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Watertown

Hearing scheduled on convicted police sergeant’s pension

Watertown retirement officials have scheduled a pension forfeiture hearing on Nov. 20 for a retired Watertown police sergeant who is facing sentencing on federal drug charges.

Joseph Deignan, 58, of Framingham, pleaded guilty last month in federal court to stealing an ID while on the force, and using it to obtain oxycodone and other prescription drugs illegally, according to the office of US Attorney Carmen Ortiz.

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He was charged with unlawful possession of a controlled substance by fraud, and fraud in connection with identification documents, the federal prosecutor’s office said, based on evidence that he had stolen a driver’s license while working as a traffic supervisor in 2010 and used it to obtain more than 100 forged prescriptions.

Deignan is slated for sentencing in US District Court in Boston on Nov. 15. His pension forfeiture hearing is slated for 8:30 a.m. Nov. 20 in Watertown Town Hall.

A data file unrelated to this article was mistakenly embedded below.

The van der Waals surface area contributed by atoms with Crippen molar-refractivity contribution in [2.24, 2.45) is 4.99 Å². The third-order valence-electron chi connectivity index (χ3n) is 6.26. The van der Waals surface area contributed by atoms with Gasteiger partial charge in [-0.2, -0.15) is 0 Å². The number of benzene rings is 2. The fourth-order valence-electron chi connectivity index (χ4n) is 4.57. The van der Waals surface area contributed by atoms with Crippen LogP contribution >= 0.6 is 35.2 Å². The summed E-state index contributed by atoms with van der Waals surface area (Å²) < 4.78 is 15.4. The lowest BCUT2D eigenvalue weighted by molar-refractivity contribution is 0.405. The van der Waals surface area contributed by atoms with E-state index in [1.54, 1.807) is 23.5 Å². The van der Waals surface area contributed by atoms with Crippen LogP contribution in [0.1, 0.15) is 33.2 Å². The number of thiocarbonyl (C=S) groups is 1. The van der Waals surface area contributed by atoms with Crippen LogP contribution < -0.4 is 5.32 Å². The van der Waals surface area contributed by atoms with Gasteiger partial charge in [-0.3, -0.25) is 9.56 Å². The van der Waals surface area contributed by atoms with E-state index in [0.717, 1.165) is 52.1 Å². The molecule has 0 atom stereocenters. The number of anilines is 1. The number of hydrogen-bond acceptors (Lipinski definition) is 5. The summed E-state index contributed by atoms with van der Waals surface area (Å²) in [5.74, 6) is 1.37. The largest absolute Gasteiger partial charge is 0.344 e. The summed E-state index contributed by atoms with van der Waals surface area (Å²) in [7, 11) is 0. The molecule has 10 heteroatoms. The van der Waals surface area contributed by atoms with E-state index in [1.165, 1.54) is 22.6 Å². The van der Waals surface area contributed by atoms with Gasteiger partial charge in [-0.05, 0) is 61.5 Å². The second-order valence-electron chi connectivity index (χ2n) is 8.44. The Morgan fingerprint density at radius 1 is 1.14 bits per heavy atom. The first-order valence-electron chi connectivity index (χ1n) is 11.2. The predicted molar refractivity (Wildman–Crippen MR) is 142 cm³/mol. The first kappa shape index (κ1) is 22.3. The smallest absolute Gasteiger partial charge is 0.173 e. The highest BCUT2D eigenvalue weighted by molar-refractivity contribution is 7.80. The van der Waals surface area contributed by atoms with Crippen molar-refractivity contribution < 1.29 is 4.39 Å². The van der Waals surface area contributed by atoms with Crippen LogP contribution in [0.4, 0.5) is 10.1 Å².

His lawyer in the pension hearing, Nicholas Poser, said he expects that the Watertown Retirement Board will give Deignan “a thorough and thoughtful review,” and he hopes that the board would not take away his client’s pension.

“Hopefully, his pension is not forfeited, because his conviction had nothing to do with his job as a Watertown police officer, which he was for over 25 years,” Poser said.

Watertown officials said Deignan, who served in the department for 32 years, has been collecting an annual pension of $55,731 since his retirement in February 2012.

If Deignan’s convictions are found to relate to his position on the police force, the town could try to revoke his pension under state retirement law, said Thomas Gibson, the retirement board’s lawyer.

Gibson previously said that the board could also decide to recover Deignan’s pension payments retroactively to the time of the crime, under state legislation that was signed into law in 2011.

He said this week that the retirement board has collected all of the documents, including Deignan’s statement in his guilty plea, needed to convene the forfeiture hearing.

Gibson said he anticipates the board will make a decision on the day of the hearing, which will be open to the public.

Jaclyn Reiss can be reached at jaclyn.reiss@globe.com.
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